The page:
Two pastors from Kernal, India, will face blasphemy charges in court this November and could be sentenced to prison after they were accused nearly three years ago of destroying sacred Hindu objects, charges that the men have vehemently denied.
The British Asian Christian Association, a London-based charity that provides support to persecuted Christians throughout Asia, is raising awareness for the cases of Pastor Sanjay and Pastor Bajinder, who were named in a police report filed in the town of Gurgaon in the state of Haryana on Nov. 13, 2014.
The men are accused of trying to convert Hindus to Christianity and of destroying Hindu idols and burning pictures of Hindu gods.
According to BACA, an affidavit filed against the men states they were involved in an event held on Nov. 9, 2014, in which they were accused of converting Hindus to Christians and insulting Hinduism while praising Christianity. It also states that the pastors of told the Hindu people to bring their deity statues and Hindu posters, which were burned and smashed.
"We could not bear to watch and tried to stop them and were successful," the affidavit states. "But the two accused men started to use vulgar words against us. They got into a car and tried to run us over forcing us to run away. The told us that Hindus are ready to sell themselves to us and we are ready to buy ..."
However, both men have denied such accusations and Pastor Sanjay denies even being at the prayer event.
Pastor Bajinder told BACA that on Nov. 9, 2014, he and his church members were attacked during a small service attended by about 30 people by a mob of Hindus who were offended by the preaching.
Bajinder was arrested that day and jailed for five days before he was let out on bail. BACA's India officer, Pastor Naresh Paul, told The Christian Post on Thursday that on the day that authorities arrested Bajinder, Sanjay was not arrested because he was not at the event and the authorities could not find him.
However, Sanjay was finally arrested on July 19, 2017.
"They arrested Bajinder but could not find Sanjay because he was not present in the event and I think Sanjay was not their target but somehow they mentioned his name in the case. Even he was not aware about the [prayer service]," Paul told CP. "Maybe someone dislikes Sanjay, that's why he was given his name in the police report. When this case went to the court then, court asked who is another person whose name is mentioned in the file. ... But they did not investigate if Sanjay was involved in the [service] or not. They arrested Sanjay only because of his name."
According to BACA, both men have said that they would not destroy Hindu items because they "are not suicidal."
"Both pastors say that they have become targets for the [Bharatiya Janata Party] because of their ministries and that these fabricated allegations are designed to intimidate them," BACA reported. The BJP, the party of India President Narendra Modi, is a right-wing party closely linked with the Hindu nationalist Rashtriya Swayamsevak Sangh organization.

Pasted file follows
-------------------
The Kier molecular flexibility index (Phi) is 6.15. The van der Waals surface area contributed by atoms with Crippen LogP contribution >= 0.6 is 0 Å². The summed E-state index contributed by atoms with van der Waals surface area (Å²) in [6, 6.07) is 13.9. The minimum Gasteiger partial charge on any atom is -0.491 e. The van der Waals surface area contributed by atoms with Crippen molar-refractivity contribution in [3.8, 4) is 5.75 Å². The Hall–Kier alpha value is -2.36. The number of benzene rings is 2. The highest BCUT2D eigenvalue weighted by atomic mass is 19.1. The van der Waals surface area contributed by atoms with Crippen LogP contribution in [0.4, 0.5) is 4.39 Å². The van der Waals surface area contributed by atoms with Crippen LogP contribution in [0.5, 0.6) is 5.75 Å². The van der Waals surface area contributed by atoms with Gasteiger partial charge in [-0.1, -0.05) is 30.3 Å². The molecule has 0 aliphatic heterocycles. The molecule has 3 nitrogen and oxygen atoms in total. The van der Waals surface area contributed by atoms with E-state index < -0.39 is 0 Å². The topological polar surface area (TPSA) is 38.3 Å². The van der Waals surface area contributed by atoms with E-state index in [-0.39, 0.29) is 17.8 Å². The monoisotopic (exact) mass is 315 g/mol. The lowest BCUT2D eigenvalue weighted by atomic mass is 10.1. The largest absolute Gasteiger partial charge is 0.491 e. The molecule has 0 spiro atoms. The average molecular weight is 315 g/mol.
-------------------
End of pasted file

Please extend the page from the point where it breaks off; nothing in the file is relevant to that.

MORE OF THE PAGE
Paul met with Sanjay and reimbursed him for the funds he borrowed from friends to pay bail. BACA also paid for a lawyer to challenge the allegations. According to Paul, the next hearing date will be Nov. 15.
"These allegations are false. I was never present at the location on that date and have proof of this," Sanjay said in a statement. "I have been accused because local Hindus fear Christians, they believe we are demons. However it is not the Christians that are carrying out any atrocity. We only share the love of God with others. Please pray for the acquittal of Pastor Bajinder and I."
The Indian penal code's section 295A prohibits "deliberate and malicious acts, intended to outrage religious feelings of any class by insulting its religion or religious beliefs." According to the code, such an act is punishable by up to three years and a fine.
India currently ranks as the 15th worst country in the world when it comes to Christian persecution, according to Open Doors USA's 2017 World Watch List.
"Why men feel the need to protect God with man-made laws baffles me. Blasphemy laws wherever they are implemented are always just a set of tools for persecution and discrimination. Governments that continue to allow them to create such societal polarization should be shunned by democratic nations," BACA Chairman Wilson Chowdhry asserted in a statement.
"It beggars belief that a man who was miles away from the incident could be caught up in blasphemy proceedings, but this is exactly the type of inferior justice you receive in India since President Modi took over. His reign will remain a blight on what otherwise has been quite a successful and enviable level of progress for post-independence India."
BACA is accepting online donations that will be used to aid Christians like Sanjay and Bajinder who have been persecuted for their faith throughout Asia.
Although the organization has paid the initial defense attorney fees for the two pastors, the costs are expected to rise, BACA noted.
BACA has also established a petition calling for Modi to take measures to make India a better and safer place for non-Hindus.